Sickle cell disease is an inherited blood disorder. About 100,000 Americans are diagnosed with the disease, which can cause serious health problems. Access to health care is vital for these individuals, especially in early adulthood.
Crawford Strunk, MD, pediatric hematologist/oncologist, explains, “There’s a period from the ages of about 16-25 as patients are transitioning from pediatric care to adult care, that leaves them at a much higher risk for morbidity and mortality related to their disease. There’s a much higher incidence of death in that age group than there is at either side of that age group.”
Ensuring that young adults with sickle cell disease get the care they need is vital to helping them live their healthiest, now and in the future.
Understanding the Disease
Sickle cell disease is the most common form of an inherited blood disorder, and it impacts Black Americans at much higher rates. The disease changes red blood cells in the body from round and flexible to stiff, sticky and sickle-shaped. These cells can’t travel through blood vessels well and break down quickly.
The most common problems associated with sickle cell disease include anemia and blockage of the flow of blood in the tissues. It can cause swelling, pain and other complications. Over time, because of sickling of the red blood cells, patients can also develop chronic organ damage to almost any organ. Bone, kidney, lung and spleen are the most common sites of chronic damage.
Managing the Life-long Condition
Sickle cell disease is typically diagnosed at birth through a routine blood test. There is no cure, but it can be treated. Children with the disease may need preventive therapy such as prophylactic antibiotics, immunizations and screening for stroke risk and other known complications.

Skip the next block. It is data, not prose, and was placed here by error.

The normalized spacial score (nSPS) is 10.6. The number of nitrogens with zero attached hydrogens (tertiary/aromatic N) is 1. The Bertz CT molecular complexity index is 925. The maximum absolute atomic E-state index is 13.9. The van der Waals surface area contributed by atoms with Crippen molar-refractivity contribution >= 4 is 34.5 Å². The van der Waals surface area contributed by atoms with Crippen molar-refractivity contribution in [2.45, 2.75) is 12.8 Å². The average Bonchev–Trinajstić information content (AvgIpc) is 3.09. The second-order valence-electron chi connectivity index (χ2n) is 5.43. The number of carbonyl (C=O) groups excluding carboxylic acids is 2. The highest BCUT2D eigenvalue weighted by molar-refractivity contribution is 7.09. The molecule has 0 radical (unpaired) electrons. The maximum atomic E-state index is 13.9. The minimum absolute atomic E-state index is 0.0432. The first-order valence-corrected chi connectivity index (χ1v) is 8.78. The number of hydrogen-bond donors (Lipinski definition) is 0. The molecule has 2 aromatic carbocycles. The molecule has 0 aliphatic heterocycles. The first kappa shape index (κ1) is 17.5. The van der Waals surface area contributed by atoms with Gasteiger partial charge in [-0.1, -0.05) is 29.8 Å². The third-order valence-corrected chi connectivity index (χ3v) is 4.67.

As individuals reach adulthood, they may find it challenging to find health care to meet their needs. In fact, only a few adult sickle cell clinics exist nationally. Those clinics report reduced emergency center visits, hospitalizations, and a reduced rate of long-term complications for their patients.
According to the Centers for Disease Control and Prevention, people with sickle cell disease have less access to comprehensive team care than people with hemophilia and cystic fibrosis, even though sickle cell disease is more common.
“Nationally, there are not a lot of medical providers with the experience or expertise to care for patients with sickle cell disease,” said Dr. Strunk. “It’s important to have a continuity of care as pediatric patients become adults. Their medical needs change and they are also glad to visit an adult office instead of a pediatric office in their 20s.”
ProMedica’s Adult Clinic
Adult clinics, such as the ProMedica Comprehensive Adult Sickle Cell Clinic, can address the unique issues of adults with sickle cell disease. This may include coordinating care under the direction of a hematologist, reviewing medications, providing maintenance infusion services and connecting patients to relevant social services.
The ProMedica Comprehensive Adult Sickle Cell Clinic opened in 2019 at ProMedica Toledo Hospital. It is the first adult-focused sickle cell clinic in northwest Ohio.
“It’s really important for individuals of all ages to be able to access care at a comprehensive sickle cell center,” explains Dr. Strunk. “At our clinic, we get to know our patients and can help with ongoing care, as well as acute care needs.”
The ProMedica clinic accepts physician referrals as well as self-referrals from patients who would benefit from a comprehensive care setting.
Learn more about sickle cell disease and ProMedica’s Comprehensive Sickle Cell Clinics.